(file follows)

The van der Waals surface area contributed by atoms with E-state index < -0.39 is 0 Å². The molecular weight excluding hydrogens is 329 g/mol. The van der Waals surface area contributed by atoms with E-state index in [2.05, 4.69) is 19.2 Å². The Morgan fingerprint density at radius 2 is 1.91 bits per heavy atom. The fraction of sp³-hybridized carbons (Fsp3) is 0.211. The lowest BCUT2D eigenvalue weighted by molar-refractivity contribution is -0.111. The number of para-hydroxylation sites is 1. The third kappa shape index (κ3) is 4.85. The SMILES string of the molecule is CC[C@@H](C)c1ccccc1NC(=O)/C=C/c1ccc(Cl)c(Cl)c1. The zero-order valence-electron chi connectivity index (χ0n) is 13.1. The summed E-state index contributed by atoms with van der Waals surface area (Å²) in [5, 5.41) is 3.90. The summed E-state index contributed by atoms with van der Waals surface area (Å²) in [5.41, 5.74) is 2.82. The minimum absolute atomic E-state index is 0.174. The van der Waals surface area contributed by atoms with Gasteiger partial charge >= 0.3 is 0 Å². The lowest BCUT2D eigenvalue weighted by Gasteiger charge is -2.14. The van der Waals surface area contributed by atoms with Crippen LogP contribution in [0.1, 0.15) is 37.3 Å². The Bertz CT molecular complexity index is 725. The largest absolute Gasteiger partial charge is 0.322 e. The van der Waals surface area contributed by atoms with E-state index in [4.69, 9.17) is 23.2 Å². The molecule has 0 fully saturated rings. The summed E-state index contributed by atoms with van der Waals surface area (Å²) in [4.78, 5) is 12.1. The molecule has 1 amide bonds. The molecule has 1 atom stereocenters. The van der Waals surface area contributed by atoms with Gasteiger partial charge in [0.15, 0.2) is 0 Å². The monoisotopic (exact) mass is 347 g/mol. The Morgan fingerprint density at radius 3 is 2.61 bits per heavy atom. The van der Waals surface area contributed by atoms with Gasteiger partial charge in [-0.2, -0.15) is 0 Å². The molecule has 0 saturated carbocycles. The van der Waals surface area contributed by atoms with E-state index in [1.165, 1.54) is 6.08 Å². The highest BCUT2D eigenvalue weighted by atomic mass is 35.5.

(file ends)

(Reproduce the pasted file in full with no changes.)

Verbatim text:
The van der Waals surface area contributed by atoms with E-state index < -0.39 is 0 Å². The molecular weight excluding hydrogens is 329 g/mol. The van der Waals surface area contributed by atoms with E-state index in [2.05, 4.69) is 19.2 Å². The Morgan fingerprint density at radius 2 is 1.91 bits per heavy atom. The fraction of sp³-hybridized carbons (Fsp3) is 0.211. The lowest BCUT2D eigenvalue weighted by molar-refractivity contribution is -0.111. The number of para-hydroxylation sites is 1. The third kappa shape index (κ3) is 4.85. The SMILES string of the molecule is CC[C@@H](C)c1ccccc1NC(=O)/C=C/c1ccc(Cl)c(Cl)c1. The zero-order valence-electron chi connectivity index (χ0n) is 13.1. The summed E-state index contributed by atoms with van der Waals surface area (Å²) in [5, 5.41) is 3.90. The summed E-state index contributed by atoms with van der Waals surface area (Å²) in [5.41, 5.74) is 2.82. The minimum absolute atomic E-state index is 0.174. The van der Waals surface area contributed by atoms with Gasteiger partial charge >= 0.3 is 0 Å². The lowest BCUT2D eigenvalue weighted by Gasteiger charge is -2.14. The van der Waals surface area contributed by atoms with Crippen LogP contribution in [0.1, 0.15) is 37.3 Å². The Bertz CT molecular complexity index is 725. The largest absolute Gasteiger partial charge is 0.322 e. The van der Waals surface area contributed by atoms with E-state index in [4.69, 9.17) is 23.2 Å². The molecule has 0 fully saturated rings. The summed E-state index contributed by atoms with van der Waals surface area (Å²) in [4.78, 5) is 12.1. The molecule has 1 amide bonds. The molecule has 1 atom stereocenters. The van der Waals surface area contributed by atoms with Gasteiger partial charge in [0.15, 0.2) is 0 Å². The monoisotopic (exact) mass is 347 g/mol. The Morgan fingerprint density at radius 3 is 2.61 bits per heavy atom. The van der Waals surface area contributed by atoms with Gasteiger partial charge in [-0.2, -0.15) is 0 Å². The molecule has 0 saturated carbocycles. The van der Waals surface area contributed by atoms with E-state index in [1.165, 1.54) is 6.08 Å². The highest BCUT2D eigenvalue weighted by atomic mass is 35.5.